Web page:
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Royal Ransomware Strikes Dallas – What Can be Learned?  This week, let’s reflect on the Royal ransomware attack on the City of Dallas reported last week by

Background: The attack reportedly began early on Monday, May 1st.  It took down much of the City’s IT infrastructure, including its police dispatch system, the City’s website, and the public library’s network.  By Wednesday, the City’s network printers began printing ransom notes from the attack, allowing responders to confirm that the Royal ransomware operation was responsible for the attack.  For more details, please click on the following link:

Royal ransomware: According to the Federal Bureau of Investigation (FBI) and the Cybersecurity and Infrastructure Security Agency (CISA), cyber criminals have compromised U.S. and international organizations with a Royal ransomware variant since approximately September 2022.  After gaining access to victims’ networks, Royal actors disable antivirus software and exfiltrate large amounts of data before ultimately deploying the ransomware, encrypting the systems, and demanding ransoms ranging from approximately $1 million to $11 million USD in Bitcoin, according to CISA.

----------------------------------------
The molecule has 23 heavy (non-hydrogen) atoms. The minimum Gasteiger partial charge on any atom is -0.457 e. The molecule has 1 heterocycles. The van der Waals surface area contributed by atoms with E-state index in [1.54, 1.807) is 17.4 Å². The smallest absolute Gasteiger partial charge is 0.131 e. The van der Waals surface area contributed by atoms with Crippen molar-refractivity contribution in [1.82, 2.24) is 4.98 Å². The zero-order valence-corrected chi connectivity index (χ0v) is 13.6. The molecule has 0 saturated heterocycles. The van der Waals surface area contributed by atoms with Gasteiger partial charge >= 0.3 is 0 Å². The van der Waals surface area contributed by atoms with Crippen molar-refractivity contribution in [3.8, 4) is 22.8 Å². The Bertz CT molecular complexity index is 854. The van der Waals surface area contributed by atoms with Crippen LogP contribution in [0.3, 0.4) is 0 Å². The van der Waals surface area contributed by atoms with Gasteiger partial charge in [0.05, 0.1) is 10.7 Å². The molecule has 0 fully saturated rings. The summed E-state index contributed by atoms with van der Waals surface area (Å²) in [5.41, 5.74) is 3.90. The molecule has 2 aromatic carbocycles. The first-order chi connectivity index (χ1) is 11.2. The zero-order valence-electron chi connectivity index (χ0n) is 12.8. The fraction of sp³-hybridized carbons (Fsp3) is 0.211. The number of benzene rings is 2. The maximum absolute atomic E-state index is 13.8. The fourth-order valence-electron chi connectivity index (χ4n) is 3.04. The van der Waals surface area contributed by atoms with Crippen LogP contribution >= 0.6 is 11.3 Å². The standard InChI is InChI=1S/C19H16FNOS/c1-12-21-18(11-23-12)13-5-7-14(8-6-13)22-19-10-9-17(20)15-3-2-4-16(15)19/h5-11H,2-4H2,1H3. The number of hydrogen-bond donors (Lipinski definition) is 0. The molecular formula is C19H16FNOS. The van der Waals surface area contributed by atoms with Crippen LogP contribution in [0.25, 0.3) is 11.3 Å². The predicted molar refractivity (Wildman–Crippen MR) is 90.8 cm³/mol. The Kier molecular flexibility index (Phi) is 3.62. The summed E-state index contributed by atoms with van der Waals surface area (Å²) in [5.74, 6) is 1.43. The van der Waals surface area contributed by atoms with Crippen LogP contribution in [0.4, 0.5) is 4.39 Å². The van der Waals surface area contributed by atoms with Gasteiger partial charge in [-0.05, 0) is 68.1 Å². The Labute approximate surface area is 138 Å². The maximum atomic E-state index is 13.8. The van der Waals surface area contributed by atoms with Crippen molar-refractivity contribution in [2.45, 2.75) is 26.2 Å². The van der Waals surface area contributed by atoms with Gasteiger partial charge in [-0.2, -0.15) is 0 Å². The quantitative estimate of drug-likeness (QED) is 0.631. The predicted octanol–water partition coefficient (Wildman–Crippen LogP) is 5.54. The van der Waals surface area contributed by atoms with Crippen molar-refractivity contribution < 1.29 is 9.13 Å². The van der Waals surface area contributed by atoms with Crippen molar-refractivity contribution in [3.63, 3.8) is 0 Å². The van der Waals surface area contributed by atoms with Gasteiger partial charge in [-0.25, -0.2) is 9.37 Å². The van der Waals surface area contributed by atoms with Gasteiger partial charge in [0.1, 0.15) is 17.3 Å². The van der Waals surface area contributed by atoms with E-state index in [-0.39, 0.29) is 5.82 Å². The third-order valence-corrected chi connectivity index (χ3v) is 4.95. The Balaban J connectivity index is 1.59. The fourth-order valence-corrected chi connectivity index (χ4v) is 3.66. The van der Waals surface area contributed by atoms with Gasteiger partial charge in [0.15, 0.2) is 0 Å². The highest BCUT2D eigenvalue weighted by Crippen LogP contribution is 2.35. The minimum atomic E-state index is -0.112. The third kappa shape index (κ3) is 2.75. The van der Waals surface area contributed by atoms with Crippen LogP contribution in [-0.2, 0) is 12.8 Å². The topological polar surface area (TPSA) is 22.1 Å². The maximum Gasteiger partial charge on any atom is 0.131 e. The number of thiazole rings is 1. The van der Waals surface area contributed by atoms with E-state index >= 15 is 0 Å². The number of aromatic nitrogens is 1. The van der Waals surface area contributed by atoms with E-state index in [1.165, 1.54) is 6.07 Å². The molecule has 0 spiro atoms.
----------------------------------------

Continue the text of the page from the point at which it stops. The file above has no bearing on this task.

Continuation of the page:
CISA’s #StopRansomware Cybersecurity Advisory: In March, CISA published a cybersecurity advisory for network defenders that detailed the Royal Ransomware threat, and offered the following suggested mitigations:

  • –       Implementing a recovery plan with multiple copies of sensitive data in a separate, secure location;

  • –       Following the National Institute of Standards and Technology (NIST) standards for password policies, use long passwords, storing them hashed, avoiding reuse, and limiting password resets (the latest NIST password guidelines are available by clicking on the following link:;

  • –       Enabling multifactor authentication;

  • –       Keeping systems updated;

  • –       Segmenting networks;

  • –       Monitoring and investigating abnormal activity;

  • –       Using antivirus software;

  • –       Reviewing accounts;

  • –       Disabling unused ports;

  • –       Applying least privilege principles;